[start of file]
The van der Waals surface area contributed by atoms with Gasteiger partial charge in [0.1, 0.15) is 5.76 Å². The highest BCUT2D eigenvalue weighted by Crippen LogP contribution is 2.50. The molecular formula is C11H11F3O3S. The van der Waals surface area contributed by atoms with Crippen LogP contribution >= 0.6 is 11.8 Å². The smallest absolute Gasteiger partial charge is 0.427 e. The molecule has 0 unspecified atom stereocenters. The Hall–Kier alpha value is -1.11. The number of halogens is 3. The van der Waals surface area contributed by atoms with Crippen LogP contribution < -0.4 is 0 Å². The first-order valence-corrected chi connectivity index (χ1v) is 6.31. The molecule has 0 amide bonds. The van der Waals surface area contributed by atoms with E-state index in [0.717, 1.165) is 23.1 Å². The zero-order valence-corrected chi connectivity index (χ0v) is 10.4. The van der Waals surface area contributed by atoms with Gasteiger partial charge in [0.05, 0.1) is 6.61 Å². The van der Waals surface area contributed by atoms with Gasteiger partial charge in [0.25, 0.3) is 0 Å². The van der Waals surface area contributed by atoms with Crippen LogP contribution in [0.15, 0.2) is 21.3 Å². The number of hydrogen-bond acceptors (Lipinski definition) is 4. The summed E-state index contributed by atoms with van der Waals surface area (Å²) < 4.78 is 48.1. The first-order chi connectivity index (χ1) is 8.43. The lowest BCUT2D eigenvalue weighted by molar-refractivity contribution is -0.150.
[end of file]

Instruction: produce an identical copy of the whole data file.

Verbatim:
The van der Waals surface area contributed by atoms with Gasteiger partial charge in [0.1, 0.15) is 5.76 Å². The highest BCUT2D eigenvalue weighted by Crippen LogP contribution is 2.50. The molecular formula is C11H11F3O3S. The van der Waals surface area contributed by atoms with Crippen LogP contribution >= 0.6 is 11.8 Å². The smallest absolute Gasteiger partial charge is 0.427 e. The molecule has 0 unspecified atom stereocenters. The Hall–Kier alpha value is -1.11. The number of halogens is 3. The van der Waals surface area contributed by atoms with Crippen LogP contribution < -0.4 is 0 Å². The first-order valence-corrected chi connectivity index (χ1v) is 6.31. The molecule has 0 amide bonds. The van der Waals surface area contributed by atoms with E-state index in [0.717, 1.165) is 23.1 Å². The zero-order valence-corrected chi connectivity index (χ0v) is 10.4. The van der Waals surface area contributed by atoms with Gasteiger partial charge in [0.05, 0.1) is 6.61 Å². The van der Waals surface area contributed by atoms with Gasteiger partial charge in [0.25, 0.3) is 0 Å². The van der Waals surface area contributed by atoms with Crippen LogP contribution in [0.15, 0.2) is 21.3 Å². The number of hydrogen-bond acceptors (Lipinski definition) is 4. The summed E-state index contributed by atoms with van der Waals surface area (Å²) < 4.78 is 48.1. The first-order chi connectivity index (χ1) is 8.43. The lowest BCUT2D eigenvalue weighted by molar-refractivity contribution is -0.150.